There used to be this thing agencies would tell their clients when they’d get all freaked out by an idea: “If it scares you, that’s good.” The philosophy being that truly great creative doesn’t look like truly pedestrian creative. There’s nothing scary about work that speaks in a voice so soft you can barely hear it. But, great work, well, this is something out of the Texas Chainsaw Massacre. It’s so different, so off the rails, the very thought of it is enough to make a CMO scream in her sleep.
Sadly, these days, with so many agencies clinging to their relevance for dear life, few are willing to stick their necks out like this. For sure, there are a few badass shops out there, those few-and-far-between renegades that still have the audacity to stand for something, that still have the chutzpah to tell a prospect, “Look, this is who we are. This is the work we do. If you’re uncomfortable with it, if it makes your skin go cold, we should end the meeting now.”
I live not far from Newport, Rhode Island. As you might know, we have some mind-popping mansions here. What the likes of the Vanderbilts and the Astors called cottages. You’ve probably never heard of Doris Duke. Doris was a very wealthy woman. She lived in one of those cottages. It’s called Rough Point. The property is surrounded by an iron fence. Bolted to the front gate is a sign. It says, “WARNING. GUARD DOGS. DO NOT ENTER WITHOUT PROTECTIVE HEADGEAR.”
I know it’s only a sign. But it’s a pretty scary ad, too. A dangerous ad.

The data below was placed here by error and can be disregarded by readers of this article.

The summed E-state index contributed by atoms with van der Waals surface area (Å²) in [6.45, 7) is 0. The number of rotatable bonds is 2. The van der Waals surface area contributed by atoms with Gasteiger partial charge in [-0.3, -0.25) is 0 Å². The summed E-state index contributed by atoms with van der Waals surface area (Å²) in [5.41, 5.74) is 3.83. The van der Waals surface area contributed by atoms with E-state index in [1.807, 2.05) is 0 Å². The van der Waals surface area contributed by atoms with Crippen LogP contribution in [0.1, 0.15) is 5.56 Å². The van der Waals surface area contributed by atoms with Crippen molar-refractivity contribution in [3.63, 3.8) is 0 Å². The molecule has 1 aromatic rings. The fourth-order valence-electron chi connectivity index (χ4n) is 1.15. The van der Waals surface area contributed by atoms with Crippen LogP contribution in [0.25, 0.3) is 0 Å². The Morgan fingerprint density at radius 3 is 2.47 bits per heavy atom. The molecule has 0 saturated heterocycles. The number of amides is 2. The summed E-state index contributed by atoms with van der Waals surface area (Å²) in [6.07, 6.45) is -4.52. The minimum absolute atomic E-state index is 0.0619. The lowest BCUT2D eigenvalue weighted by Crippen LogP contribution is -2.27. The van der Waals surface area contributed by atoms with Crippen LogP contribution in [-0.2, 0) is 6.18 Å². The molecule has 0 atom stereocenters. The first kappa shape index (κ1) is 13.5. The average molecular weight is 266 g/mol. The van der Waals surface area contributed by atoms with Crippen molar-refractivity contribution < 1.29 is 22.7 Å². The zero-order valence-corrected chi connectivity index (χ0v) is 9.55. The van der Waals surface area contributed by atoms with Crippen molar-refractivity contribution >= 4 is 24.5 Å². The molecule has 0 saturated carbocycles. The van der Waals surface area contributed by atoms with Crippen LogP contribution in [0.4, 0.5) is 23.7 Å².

How many dangerous ads have you seen lately? How many dangerous ideas? The kind of ideas that dare CMOs to open the door and let them in. The kind that could just as easily bite a client’s head off as they could make her look like a genius. I don’t see that kind of creative anymore. Scary creative. Freddy Krueger creative. Scarier than Michael Myers, Pennywise and the Blair Witch combined. My friends, I speak of a level of thinking so disruptive in its creative power, you can feel its breath on your neck. I miss those ideas. I miss the danger in them.
It would be so easy to blame the client. And why wouldn’t it? Never has there been a time when clients were more afraid to come out from under the covers. It would be so easy for creatives to say, “There he is, that frightened little rabbit! He’s the one! He’s the one that killed Freddy and Michael and Pennywise!” It would be so easy. But if clients are scared witless to look under the bed, maybe we are too.
Once, we were monsters. Tearing through the soft underbelly of mediocrity without hesitation. No challenge frightened us. No creative obstacle stood in our way. And, oh man, the work that came out the other side—it trampled everything in its path.
But something has changed. The monsters aren’t as many anymore. They’ve turned into something kinder. Gentler. More willing to go along to get along. Less Michael Myers and more Pee-wee Herman. Less Predator and more Mister Rogers. (And while I loved the man, if Fred Rogers were an advertising creative right now, I would personally burn him at the stake.)
I know it’s hard. I know how difficult it is to stand defiant. To keep your fangs sharp. To look mediocrity in the eye and chew its head off. But to become Pee-wee Herman now is to give up on greatness, now and maybe for all time. Killer ideas matter. They’re the only thing that’s ever mattered. It might not seem like it anymore. It might seem like the coin of the realm now is data. Numbers. Analytics. They want you to think this is how you move the needle now. Ideas are a vestige. Ideas are secondary. But this is a delusion. A slight of hand whose only purpose is to wring the beast out of you once and for all. And if you let it, it will. If you let it, the fire will go out. The creative ferocity you once knew will fade into a whimper.
So, tell me.
Are you Michael Myers?
Or are you Pee-wee Herman? ca